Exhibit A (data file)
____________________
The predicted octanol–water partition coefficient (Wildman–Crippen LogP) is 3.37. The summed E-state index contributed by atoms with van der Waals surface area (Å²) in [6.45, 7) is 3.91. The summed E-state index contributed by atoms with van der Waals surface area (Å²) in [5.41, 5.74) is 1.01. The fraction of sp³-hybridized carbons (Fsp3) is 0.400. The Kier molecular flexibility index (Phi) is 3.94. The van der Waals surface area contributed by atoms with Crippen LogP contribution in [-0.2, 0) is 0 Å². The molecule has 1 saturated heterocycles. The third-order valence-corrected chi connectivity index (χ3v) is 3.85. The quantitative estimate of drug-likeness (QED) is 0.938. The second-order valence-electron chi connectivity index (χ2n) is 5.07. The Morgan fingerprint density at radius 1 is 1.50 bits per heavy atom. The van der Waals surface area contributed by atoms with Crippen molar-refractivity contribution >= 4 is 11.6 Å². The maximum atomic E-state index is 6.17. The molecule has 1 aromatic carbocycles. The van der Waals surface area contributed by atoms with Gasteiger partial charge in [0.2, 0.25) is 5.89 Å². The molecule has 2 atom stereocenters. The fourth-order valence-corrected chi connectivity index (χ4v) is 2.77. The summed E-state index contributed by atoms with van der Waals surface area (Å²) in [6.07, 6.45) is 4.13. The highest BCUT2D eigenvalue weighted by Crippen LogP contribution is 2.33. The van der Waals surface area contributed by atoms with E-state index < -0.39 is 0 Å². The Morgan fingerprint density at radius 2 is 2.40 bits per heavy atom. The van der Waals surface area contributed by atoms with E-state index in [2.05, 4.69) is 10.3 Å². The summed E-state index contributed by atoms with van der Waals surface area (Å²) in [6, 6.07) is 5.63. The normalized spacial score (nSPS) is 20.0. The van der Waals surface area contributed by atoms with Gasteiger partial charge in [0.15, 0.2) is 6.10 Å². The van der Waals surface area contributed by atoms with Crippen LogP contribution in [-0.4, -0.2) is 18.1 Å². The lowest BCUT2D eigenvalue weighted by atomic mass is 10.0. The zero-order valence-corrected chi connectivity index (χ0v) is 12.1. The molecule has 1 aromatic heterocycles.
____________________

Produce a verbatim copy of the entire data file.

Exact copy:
The predicted octanol–water partition coefficient (Wildman–Crippen LogP) is 3.37. The summed E-state index contributed by atoms with van der Waals surface area (Å²) in [6.45, 7) is 3.91. The summed E-state index contributed by atoms with van der Waals surface area (Å²) in [5.41, 5.74) is 1.01. The fraction of sp³-hybridized carbons (Fsp3) is 0.400. The Kier molecular flexibility index (Phi) is 3.94. The van der Waals surface area contributed by atoms with Crippen LogP contribution in [-0.2, 0) is 0 Å². The molecule has 1 saturated heterocycles. The third-order valence-corrected chi connectivity index (χ3v) is 3.85. The quantitative estimate of drug-likeness (QED) is 0.938. The second-order valence-electron chi connectivity index (χ2n) is 5.07. The Morgan fingerprint density at radius 1 is 1.50 bits per heavy atom. The van der Waals surface area contributed by atoms with Crippen molar-refractivity contribution >= 4 is 11.6 Å². The maximum atomic E-state index is 6.17. The molecule has 1 aromatic carbocycles. The van der Waals surface area contributed by atoms with Gasteiger partial charge in [0.2, 0.25) is 5.89 Å². The molecule has 2 atom stereocenters. The fourth-order valence-corrected chi connectivity index (χ4v) is 2.77. The summed E-state index contributed by atoms with van der Waals surface area (Å²) in [6.07, 6.45) is 4.13. The highest BCUT2D eigenvalue weighted by Crippen LogP contribution is 2.33. The van der Waals surface area contributed by atoms with E-state index < -0.39 is 0 Å². The Morgan fingerprint density at radius 2 is 2.40 bits per heavy atom. The van der Waals surface area contributed by atoms with E-state index in [2.05, 4.69) is 10.3 Å². The summed E-state index contributed by atoms with van der Waals surface area (Å²) in [6, 6.07) is 5.63. The normalized spacial score (nSPS) is 20.0. The van der Waals surface area contributed by atoms with Gasteiger partial charge in [0.15, 0.2) is 6.10 Å². The van der Waals surface area contributed by atoms with Crippen LogP contribution in [-0.4, -0.2) is 18.1 Å². The lowest BCUT2D eigenvalue weighted by atomic mass is 10.0. The zero-order valence-corrected chi connectivity index (χ0v) is 12.1. The molecule has 1 aromatic heterocycles.